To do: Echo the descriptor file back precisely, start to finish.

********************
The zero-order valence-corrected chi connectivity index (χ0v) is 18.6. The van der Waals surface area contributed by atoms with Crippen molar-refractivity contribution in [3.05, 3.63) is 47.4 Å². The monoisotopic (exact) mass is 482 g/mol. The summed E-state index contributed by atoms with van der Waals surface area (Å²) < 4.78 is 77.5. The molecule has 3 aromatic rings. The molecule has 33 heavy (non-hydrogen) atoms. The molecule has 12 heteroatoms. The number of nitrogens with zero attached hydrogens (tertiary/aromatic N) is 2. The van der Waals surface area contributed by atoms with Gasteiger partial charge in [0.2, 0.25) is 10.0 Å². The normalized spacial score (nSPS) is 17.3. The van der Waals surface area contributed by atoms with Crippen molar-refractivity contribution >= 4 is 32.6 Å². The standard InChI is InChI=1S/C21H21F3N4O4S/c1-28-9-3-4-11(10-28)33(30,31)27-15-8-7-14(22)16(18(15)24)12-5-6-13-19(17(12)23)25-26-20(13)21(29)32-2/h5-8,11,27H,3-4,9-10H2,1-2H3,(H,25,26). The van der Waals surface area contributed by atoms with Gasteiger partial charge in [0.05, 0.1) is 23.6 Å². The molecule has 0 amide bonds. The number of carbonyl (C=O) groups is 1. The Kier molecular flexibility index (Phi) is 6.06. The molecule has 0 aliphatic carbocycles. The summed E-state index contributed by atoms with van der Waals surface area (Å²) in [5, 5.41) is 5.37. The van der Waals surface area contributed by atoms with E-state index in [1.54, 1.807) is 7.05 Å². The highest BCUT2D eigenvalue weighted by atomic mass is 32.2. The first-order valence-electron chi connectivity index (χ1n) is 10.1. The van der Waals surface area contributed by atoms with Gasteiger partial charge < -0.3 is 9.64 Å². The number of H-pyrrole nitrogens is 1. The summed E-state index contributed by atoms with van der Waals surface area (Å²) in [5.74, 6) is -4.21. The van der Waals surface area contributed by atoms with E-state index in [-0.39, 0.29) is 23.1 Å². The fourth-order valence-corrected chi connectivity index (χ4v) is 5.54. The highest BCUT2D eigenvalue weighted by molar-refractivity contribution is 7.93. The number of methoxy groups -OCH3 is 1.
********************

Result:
The zero-order valence-corrected chi connectivity index (χ0v) is 18.6. The van der Waals surface area contributed by atoms with Crippen molar-refractivity contribution in [3.05, 3.63) is 47.4 Å². The monoisotopic (exact) mass is 482 g/mol. The summed E-state index contributed by atoms with van der Waals surface area (Å²) < 4.78 is 77.5. The molecule has 3 aromatic rings. The molecule has 33 heavy (non-hydrogen) atoms. The molecule has 12 heteroatoms. The number of nitrogens with zero attached hydrogens (tertiary/aromatic N) is 2. The van der Waals surface area contributed by atoms with Gasteiger partial charge in [0.2, 0.25) is 10.0 Å². The normalized spacial score (nSPS) is 17.3. The van der Waals surface area contributed by atoms with Crippen molar-refractivity contribution >= 4 is 32.6 Å². The standard InChI is InChI=1S/C21H21F3N4O4S/c1-28-9-3-4-11(10-28)33(30,31)27-15-8-7-14(22)16(18(15)24)12-5-6-13-19(17(12)23)25-26-20(13)21(29)32-2/h5-8,11,27H,3-4,9-10H2,1-2H3,(H,25,26). The van der Waals surface area contributed by atoms with Gasteiger partial charge in [0.05, 0.1) is 23.6 Å². The molecule has 0 amide bonds. The number of carbonyl (C=O) groups is 1. The Kier molecular flexibility index (Phi) is 6.06. The molecule has 0 aliphatic carbocycles. The summed E-state index contributed by atoms with van der Waals surface area (Å²) in [5, 5.41) is 5.37. The van der Waals surface area contributed by atoms with E-state index in [1.54, 1.807) is 7.05 Å². The highest BCUT2D eigenvalue weighted by atomic mass is 32.2. The first-order valence-electron chi connectivity index (χ1n) is 10.1. The van der Waals surface area contributed by atoms with Gasteiger partial charge < -0.3 is 9.64 Å². The number of H-pyrrole nitrogens is 1. The summed E-state index contributed by atoms with van der Waals surface area (Å²) in [5.74, 6) is -4.21. The van der Waals surface area contributed by atoms with E-state index in [-0.39, 0.29) is 23.1 Å². The fourth-order valence-corrected chi connectivity index (χ4v) is 5.54. The highest BCUT2D eigenvalue weighted by molar-refractivity contribution is 7.93. The number of methoxy groups -OCH3 is 1.